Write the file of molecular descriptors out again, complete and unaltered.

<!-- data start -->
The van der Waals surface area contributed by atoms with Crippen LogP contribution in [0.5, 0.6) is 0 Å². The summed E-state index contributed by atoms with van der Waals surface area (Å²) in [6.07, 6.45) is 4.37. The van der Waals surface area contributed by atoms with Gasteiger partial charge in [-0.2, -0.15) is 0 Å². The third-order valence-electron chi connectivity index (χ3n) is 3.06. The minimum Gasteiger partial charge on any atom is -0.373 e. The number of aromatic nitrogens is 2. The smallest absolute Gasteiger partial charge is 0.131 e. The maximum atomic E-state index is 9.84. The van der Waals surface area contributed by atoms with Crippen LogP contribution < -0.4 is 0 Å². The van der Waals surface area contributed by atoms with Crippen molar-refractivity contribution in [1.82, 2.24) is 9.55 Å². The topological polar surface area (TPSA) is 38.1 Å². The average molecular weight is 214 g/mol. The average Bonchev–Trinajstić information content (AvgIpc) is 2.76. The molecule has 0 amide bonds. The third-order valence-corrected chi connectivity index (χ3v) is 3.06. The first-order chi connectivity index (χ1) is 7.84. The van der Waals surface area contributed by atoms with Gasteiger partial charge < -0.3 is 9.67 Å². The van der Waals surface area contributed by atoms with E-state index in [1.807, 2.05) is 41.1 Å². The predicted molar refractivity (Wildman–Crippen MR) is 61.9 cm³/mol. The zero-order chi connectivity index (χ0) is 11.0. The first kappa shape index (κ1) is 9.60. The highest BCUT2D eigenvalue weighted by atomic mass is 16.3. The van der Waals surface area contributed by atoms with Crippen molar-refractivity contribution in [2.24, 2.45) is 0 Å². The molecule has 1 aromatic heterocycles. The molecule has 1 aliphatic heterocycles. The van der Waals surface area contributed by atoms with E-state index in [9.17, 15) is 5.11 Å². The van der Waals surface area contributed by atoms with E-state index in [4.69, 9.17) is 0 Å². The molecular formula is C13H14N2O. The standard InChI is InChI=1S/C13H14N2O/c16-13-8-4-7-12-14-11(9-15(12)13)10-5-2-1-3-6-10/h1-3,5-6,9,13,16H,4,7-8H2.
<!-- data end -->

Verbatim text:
The van der Waals surface area contributed by atoms with Crippen LogP contribution in [0.5, 0.6) is 0 Å². The summed E-state index contributed by atoms with van der Waals surface area (Å²) in [6.07, 6.45) is 4.37. The van der Waals surface area contributed by atoms with Gasteiger partial charge in [-0.2, -0.15) is 0 Å². The third-order valence-electron chi connectivity index (χ3n) is 3.06. The minimum Gasteiger partial charge on any atom is -0.373 e. The number of aromatic nitrogens is 2. The smallest absolute Gasteiger partial charge is 0.131 e. The maximum atomic E-state index is 9.84. The van der Waals surface area contributed by atoms with Crippen LogP contribution < -0.4 is 0 Å². The van der Waals surface area contributed by atoms with Crippen molar-refractivity contribution in [1.82, 2.24) is 9.55 Å². The topological polar surface area (TPSA) is 38.1 Å². The average molecular weight is 214 g/mol. The average Bonchev–Trinajstić information content (AvgIpc) is 2.76. The molecule has 0 amide bonds. The third-order valence-corrected chi connectivity index (χ3v) is 3.06. The first-order chi connectivity index (χ1) is 7.84. The van der Waals surface area contributed by atoms with Gasteiger partial charge < -0.3 is 9.67 Å². The van der Waals surface area contributed by atoms with E-state index in [1.807, 2.05) is 41.1 Å². The predicted molar refractivity (Wildman–Crippen MR) is 61.9 cm³/mol. The zero-order chi connectivity index (χ0) is 11.0. The first kappa shape index (κ1) is 9.60. The highest BCUT2D eigenvalue weighted by atomic mass is 16.3. The van der Waals surface area contributed by atoms with Crippen molar-refractivity contribution in [2.24, 2.45) is 0 Å². The molecule has 1 aromatic heterocycles. The molecule has 1 aliphatic heterocycles. The van der Waals surface area contributed by atoms with E-state index in [9.17, 15) is 5.11 Å². The van der Waals surface area contributed by atoms with E-state index in [4.69, 9.17) is 0 Å². The molecular formula is C13H14N2O. The standard InChI is InChI=1S/C13H14N2O/c16-13-8-4-7-12-14-11(9-15(12)13)10-5-2-1-3-6-10/h1-3,5-6,9,13,16H,4,7-8H2.